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WATCH: Netanyahu To French PM: I Reject Peace Summit But Willing To Hold Direct Talks With Abbas In Paris


TEL AVIV – Prime Minister Benjamin Netanyahu reiterated his rejection of a French-led peace initiative, but told his French counterpart that he was ready to meet Palestinian President Mahmoud Abbas in the coming days.

“If you really want to help launch peace, then help us launch direct negotiations with Mahmoud Abbas,” Netanyahu said in a meeting with French Prime Minister Manuel Valls in Jerusalem.

“I’m ready to clear my schedule and fly to Paris tomorrow. Well, I think tomorrow we’re expanding the government, but the day after tomorrow,” Netanyahu quipped, referring to ongoing coalition negotiations with the Yisrael Beytenu party.

“And it’s an open offer. I will clear my calendar, and I hope that this is taken up by you and by the Palestinians.”

“Israelis and Palestinians have suffered too much. It’s time to sit down together and work out our differences so that peace may reign at long last,” he added.

Valls told Netanyahu he would relay his offer to French President Francois Hollande.

On June 3, ministers from some 20 countries – including U.S. Secretary of State John Kerry – will convene in Paris to launch a proposal for peace.

Israelis and Palestinians are not invited to the peace summit.

While the Palestinians have welcomed the French-led initiative, Netanyahu has opposed it under the assumption that Abbas will try to bypass direct negotiations in favor of a timeline imposed on Israel by the international community.

“The Palestinian leadership doesn’t see the French initiative as an inducement to compromise, but rather as a way to avoid it. In fact, the Palestinian prime minister [Rami] Hamdallah let slip the other day his hope for an imposed timetable, rather than a negotiated peace,” Netanyahu told French Foreign Minister Jean Marc Ayrault last week.

On Monday, however, he told Valls that he would accept the peace plan with one crucial amendment.

“I would gladly accept a different French initiative, and here’s the one important change,” Netanyahu said. “This initiative can still take place in Paris, because that would be a marvelous place to sign a peace accord.”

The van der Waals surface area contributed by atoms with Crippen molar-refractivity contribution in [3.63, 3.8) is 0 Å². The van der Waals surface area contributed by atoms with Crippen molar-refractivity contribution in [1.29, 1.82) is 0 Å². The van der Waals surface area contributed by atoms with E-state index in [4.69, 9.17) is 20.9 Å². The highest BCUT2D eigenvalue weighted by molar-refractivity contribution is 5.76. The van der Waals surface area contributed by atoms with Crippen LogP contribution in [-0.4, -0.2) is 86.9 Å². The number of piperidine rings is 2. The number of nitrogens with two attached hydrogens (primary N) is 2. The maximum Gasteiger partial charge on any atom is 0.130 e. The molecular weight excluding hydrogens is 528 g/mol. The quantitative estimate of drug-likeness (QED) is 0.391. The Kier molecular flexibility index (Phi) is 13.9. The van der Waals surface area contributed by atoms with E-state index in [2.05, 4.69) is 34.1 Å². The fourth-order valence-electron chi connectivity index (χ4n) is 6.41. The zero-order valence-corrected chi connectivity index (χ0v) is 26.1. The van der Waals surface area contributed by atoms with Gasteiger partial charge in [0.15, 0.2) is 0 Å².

“It can still be called the French initiative, because you would host this genuine effort for peace, but here’s the difference: I will sit alone directly with President Abbas in the Élysée Palace, or anywhere else that you choose,” Netanyahu said.

He added that every issue would be open for discussion, including recognition of a Jewish state and the Palestinian refugee question.

“There is no issue too complex to solve if both sides are willing to talk to each other. And I am more than willing; I am eager,” said Netanyahu.

“Peace is not achieved in international UN-style conferences, nor through international diktats that come of meetings of countries around the world sitting to decide our fate,” Netanyahu told Valls.

“Peace is achieved through direct negotiations where the Palestinian Authority would face a historic choice: Recognize a Jewish state side by side with a demilitarized Palestinian state, or try to eliminate it.”

He expressed his hope that the French leadership would encourage Abbas to come to Paris to engage in direct negotiations without preconditions.

Later, Netanyahu later declared in the Knesset, “I’m willing to take bold steps with the help of regional partners.”

Netanyahu thanked Valls for criticizing his country’s vote in favor of a UNESCO resolution that denied Jewish ties to the Temple Mount.

“I know of your friendship to Israel and your commitment to Franco-Israeli relations, your stalwart position against anti-Semitism and that of Francois Hollande,” Netanyahu said.

“The reason that this [UNESCO] vote was so troubling for us is that it implies that the Jewish people have no right to be here. And I think that remains the core of the conflict, the refusal to recognize the right of the Jewish people to have a nation-state in their ancestral homeland. I hope you encourage other nations that voted for this outrageous resolution to follow your lead and admit it was an error. And, of course, the most important thing is that it doesn’t happen again.”


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